The start of new exhibitions is an exciting, yet busy time for everyone at the Museum. For me, that means new promotional materials need to be ordered, sorted, and distributed throughout the community. In the next few days, I will be spending some time driving around Wausau to hang up new exhibition posters and fill brochure racks with events calendars
On a recent vacation to Mexico, I had the chance to visit the Mayan port city of Tulum. This was my first opportunity to see the ruins of an ancient civilization, and it did not disappoint. Having a great tour guide always helps…
While on a girl's trip to Austin and San Antonio in Texas, I was able to unlock new experiences to share with folks back home and re-invigorate my desire to explore diverse ways to present experiences to people inside and outside of my community. Each of the experiences were worlds apart but were wonderful reminders that art is in the eye of the beholder.
I've gravitated to the nineteenth century galleries at the Art Institute of Chicago for as long as I can remember. At the top of the grand staircase there was Gustave Caillebotte's Paris Street; Rainy Day (1877) — an unmistakable presence. Recently, the Woodson Art Museum was fortunate to acquire its own work by Caillebotte. Now, I'll be appreciating having another chance to visit regularly with the artist here in Wisconsin.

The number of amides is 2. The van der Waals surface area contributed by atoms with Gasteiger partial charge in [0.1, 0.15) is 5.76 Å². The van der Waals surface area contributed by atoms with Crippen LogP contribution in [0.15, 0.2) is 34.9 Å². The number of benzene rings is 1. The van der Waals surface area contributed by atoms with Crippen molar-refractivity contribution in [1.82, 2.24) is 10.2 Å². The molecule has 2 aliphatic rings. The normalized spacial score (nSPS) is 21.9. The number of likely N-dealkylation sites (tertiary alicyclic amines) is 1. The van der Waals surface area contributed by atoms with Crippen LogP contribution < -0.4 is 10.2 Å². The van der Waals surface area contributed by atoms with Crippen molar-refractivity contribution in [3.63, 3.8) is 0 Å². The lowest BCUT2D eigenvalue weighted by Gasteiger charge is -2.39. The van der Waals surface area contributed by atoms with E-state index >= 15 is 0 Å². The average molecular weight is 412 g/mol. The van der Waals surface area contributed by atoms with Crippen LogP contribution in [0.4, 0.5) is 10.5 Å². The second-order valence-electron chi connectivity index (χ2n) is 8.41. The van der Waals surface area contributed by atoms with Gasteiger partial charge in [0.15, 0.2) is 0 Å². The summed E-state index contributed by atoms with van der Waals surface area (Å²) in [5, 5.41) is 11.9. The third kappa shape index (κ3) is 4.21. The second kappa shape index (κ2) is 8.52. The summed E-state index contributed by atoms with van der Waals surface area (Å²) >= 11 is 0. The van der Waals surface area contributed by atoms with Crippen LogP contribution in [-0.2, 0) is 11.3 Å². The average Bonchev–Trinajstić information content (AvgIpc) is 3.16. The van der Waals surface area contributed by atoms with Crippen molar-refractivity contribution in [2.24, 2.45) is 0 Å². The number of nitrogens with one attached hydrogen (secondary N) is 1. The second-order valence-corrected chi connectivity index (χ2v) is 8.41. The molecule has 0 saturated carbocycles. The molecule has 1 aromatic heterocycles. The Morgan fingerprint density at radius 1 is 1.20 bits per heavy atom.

I’ve received any number of off the wall, or on the wall, project proposals in support of exhibition development at the Woodson Art Museum. My coworkers visit my office in the Museum’s workshop bringing ideas and reference photos that could lead to interactives used in Art Park, or tangible items to support artworks and exhibitions.
While we were able to see some artworks that will hopefully join the Museum’s permanent collection, it was also our annual trip to the city to see other museums and meet with gallerists and colleagues, an important part of maintaining the relationships that remain key to the Woodson’s successes.
Although my birthday has passed, every day feels like a special one at the Woodson Art Museum, especially when the work of bright young artists is celebrated.
In February, members of each museum are invited to attend a meeting held at the John Michael Kohler Arts Center. While the meeting’s purpose is to discuss each organization’s efforts in promoting Wisconsin Art Destinations, I am most excited to meet colleagues from other Wisconsin museums.
Just a few days after the New Year, many of us are still dwelling on our resolutions and how we may become better versions of ourselves in 2024. For many, this involves “turning over a new leaf” — changing habits, introducing new ones, and starting fresh. Verso artworks — those on the reverse side of the page or canvas — remind us of the creativity that can be produced when we allow ourselves to confront the blank page of a new leaf.
Our youngest artists are finally back in the Museum through programs like Art Babies and Creative Explorers, and we couldn't be happier! While these free programs aren't new to the Museum, the process of reimagining them has helped breathe new life into them and welcomed new participants who get to enjoy the experiences they offer.